Proper Plucking - How to Defeather a Wild Turkey
Proper Plucking - How to Defeather a Wild Turkey
When it comes to getting the most flavor out of a wild turkey, plucking is the best choice. Skinning the bird might take less time and effort, but it doesn't provide you with that juicy, crispy skin on the roast or the tasty fat for the frying pan.
Once you've learned how to properly defeather a wild turkey, you'll find that it's not much more complicated than skinning it. All you need is an outdoor cooker, a sizable cooking bowl or basin, a couple of high-quality Microtech knives, and a rope or wire to hang the bird up by its feet.
Plucking tends to be a more time-consuming activity than skinning, but it provides the following benefits:
- The bird keeps its skin, making for more succulent meat.
- You're not wasting any of the bird needlessly: If you decide you don't want to eat all the skin, you can give it to your farm animals or dogs.
- Skin is an effective insulator, meaning the plucked bird freezes well.
- The skin provides extra, essential nutrients that you miss from the bird otherwise.
Often when you think about the compassion of hunting, you envisage sustainable practices that help to preserve the natural environment and cut down on waste. Plucking is in line with this commitment to respect the wild animal fully, as you waste far less of the bird when defeathering than you would if skinning it.
If you try plucking a turkey, you'll also gain a new level of appreciation for this bird's majesty. Although there are often several adverse effects of fall hunting on wild turkeys, the act of defeathering these beautiful birds may cause some hunters to invest more fully in sustainable practices for future population growth.
How to Defeather a Wild Turkey Properly
The easiest way to defeather a wild bird is to scald it first. Hold the whole turkey under hot water for around half a minute before hanging it up to pluck. The water will get in the turkey's skin follicles and loosen the feathers at their root, making them a lot easier to pull out later.
1. Heat the water.
You'll need to heat a large vat of water. It's best to do this outside, on a bunsen burner, campfire, or weather-proof stove. You don't want hot water boiling over and raw turkey juices spilling in your kitchen.
Make sure your container is large enough to fit the entire wild turkey. Also, ensure the water level is high enough to engulf the bird. Ideally, you want quite a bit of space between the water's surface and the container's top, so the liquid's displacement doesn't cause an overflow once you put the turkey inside.
Heat the water to between 140°F-150℉. You want the liquid to be hot enough to loosen the follicles, but not too hot that it will cook the skin. This balance is crucial, so check the heat level with a thermometer before popping your wild turkey into the water.
2. Cut up the bird.
Although you don't want to waste too much of the bird, it's often easiest to cut off the turkey's head, neck and wing ulna bones before dousing it in hot water. That's because there's hardly any meat on these sections, so they're not worth keeping. You're also making the bird more streamlined, helping you fit it into the pot more easily. Keep these parts for your pets to minimize waste.
You'll need a high-quality knife to cut through the cartilage on these joints. Custom tactical fixed blade knives are ideal for this work.
3. Put the bird in the water.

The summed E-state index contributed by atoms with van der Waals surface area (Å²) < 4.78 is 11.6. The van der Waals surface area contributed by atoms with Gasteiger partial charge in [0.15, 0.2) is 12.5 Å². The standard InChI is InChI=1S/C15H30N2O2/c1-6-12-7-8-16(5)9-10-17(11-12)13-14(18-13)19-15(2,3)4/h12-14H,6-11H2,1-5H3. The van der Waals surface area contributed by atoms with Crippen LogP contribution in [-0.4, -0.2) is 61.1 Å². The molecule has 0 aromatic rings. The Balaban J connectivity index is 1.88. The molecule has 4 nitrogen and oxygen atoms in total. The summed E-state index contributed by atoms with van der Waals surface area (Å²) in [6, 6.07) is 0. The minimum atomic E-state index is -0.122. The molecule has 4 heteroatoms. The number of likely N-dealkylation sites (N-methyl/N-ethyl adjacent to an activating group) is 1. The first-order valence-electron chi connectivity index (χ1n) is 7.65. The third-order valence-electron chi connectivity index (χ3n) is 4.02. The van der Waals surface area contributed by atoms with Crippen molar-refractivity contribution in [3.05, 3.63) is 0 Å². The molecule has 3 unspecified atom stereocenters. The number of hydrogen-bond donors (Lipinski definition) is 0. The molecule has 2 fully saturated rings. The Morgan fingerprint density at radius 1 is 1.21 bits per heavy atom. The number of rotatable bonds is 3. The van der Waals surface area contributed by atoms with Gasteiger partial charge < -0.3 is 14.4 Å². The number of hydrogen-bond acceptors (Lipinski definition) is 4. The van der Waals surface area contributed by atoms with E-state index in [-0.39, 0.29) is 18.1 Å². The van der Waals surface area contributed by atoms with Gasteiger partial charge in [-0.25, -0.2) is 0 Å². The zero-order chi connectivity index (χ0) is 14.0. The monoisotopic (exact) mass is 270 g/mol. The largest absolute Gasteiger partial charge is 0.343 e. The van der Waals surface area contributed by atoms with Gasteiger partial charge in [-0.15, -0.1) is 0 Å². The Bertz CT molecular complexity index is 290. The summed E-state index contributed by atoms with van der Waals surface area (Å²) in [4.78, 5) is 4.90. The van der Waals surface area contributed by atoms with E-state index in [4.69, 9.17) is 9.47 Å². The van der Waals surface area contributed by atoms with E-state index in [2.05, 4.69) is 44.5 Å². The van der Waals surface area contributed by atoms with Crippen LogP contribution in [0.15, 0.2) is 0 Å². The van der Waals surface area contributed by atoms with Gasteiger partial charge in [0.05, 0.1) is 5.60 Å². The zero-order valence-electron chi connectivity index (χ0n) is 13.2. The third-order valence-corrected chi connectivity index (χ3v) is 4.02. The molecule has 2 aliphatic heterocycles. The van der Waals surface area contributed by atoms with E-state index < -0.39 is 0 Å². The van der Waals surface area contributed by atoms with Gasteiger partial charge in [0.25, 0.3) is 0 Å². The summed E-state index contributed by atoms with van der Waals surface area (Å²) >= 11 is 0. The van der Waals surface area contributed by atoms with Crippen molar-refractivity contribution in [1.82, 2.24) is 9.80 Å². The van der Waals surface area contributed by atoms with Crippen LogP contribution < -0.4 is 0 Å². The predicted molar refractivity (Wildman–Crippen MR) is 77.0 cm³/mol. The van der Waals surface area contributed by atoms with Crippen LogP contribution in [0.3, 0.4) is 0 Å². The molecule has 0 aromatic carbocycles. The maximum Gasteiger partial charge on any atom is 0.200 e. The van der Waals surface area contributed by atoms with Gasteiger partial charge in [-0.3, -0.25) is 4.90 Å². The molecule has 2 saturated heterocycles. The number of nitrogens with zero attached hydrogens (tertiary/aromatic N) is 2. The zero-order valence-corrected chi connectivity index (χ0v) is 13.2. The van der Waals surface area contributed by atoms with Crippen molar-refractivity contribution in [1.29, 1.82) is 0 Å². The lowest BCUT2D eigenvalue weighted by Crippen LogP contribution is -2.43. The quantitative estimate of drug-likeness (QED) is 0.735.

Once the water is at the right temperature, you can lower your headless turkey carcass into the pot. Keep it under the water for about half a minute. After 30-35 seconds, take it out and check the feathers to see how loose they are. If they're not quite loose enough yet, put the bird back underwater for 10 more seconds.
Ensure you don't keep the turkey in the water for longer than a minute; otherwise, you'll ruin the meat.
It's also a good idea to put the turkey straight into some ice-cold water after it's out of the hot pot, just so you can stop the cooking process and firm up the skin in preparation for defeathering.
4. Hang up the carcass.
When you're satisfied that your turkey is ready to pluck, tie it to a tree branch or rack by its feet to drain. Try to hang it at a suitable height, as you don't want to be straining down or up to get the feathers out.
5. Pluck its feathers.
When plucking, try to be gentle. Don't pull out more than four or five feathers at the same time. If you start ripping out chunks of feathers, you'll also remove the skin.
It's easiest to pluck downward, starting with your hands around the feathers and pulling toward the ground. You can start anywhere on the body, although, if you're new to defeathering, it's best to begin with the back. The back has the largest uninterrupted surface area of skin. Try to find the perfect balance between yanking and lightly pulling by using short, sharp tugs.
Don't worry about any extra fluff or baby feathers you can't remove. You can singe them with a lighter at the end of the defeathering process.
If you're serious about hunting and cooking your own food, it's vital to know how to properly defeather wild birds. A plucked turkey provides a more nutritious meal than a skinned one, and the act of plucking is far less wasteful.
With a little preparation and practice, you can defeather a wild turkey quite easily: Just make sure you scald it for the appropriate amount of time first.
Moreover, the plucking process can feel very cathartic: As you move across the turkey's skin and defeather it, you feel a deep sense of respect for the bird. There's also nothing quite like working a bit harder for your dinner. When you taste the fat and juices from the bird's crispy skin in your evening meal, it'll make the defeathering process worth it.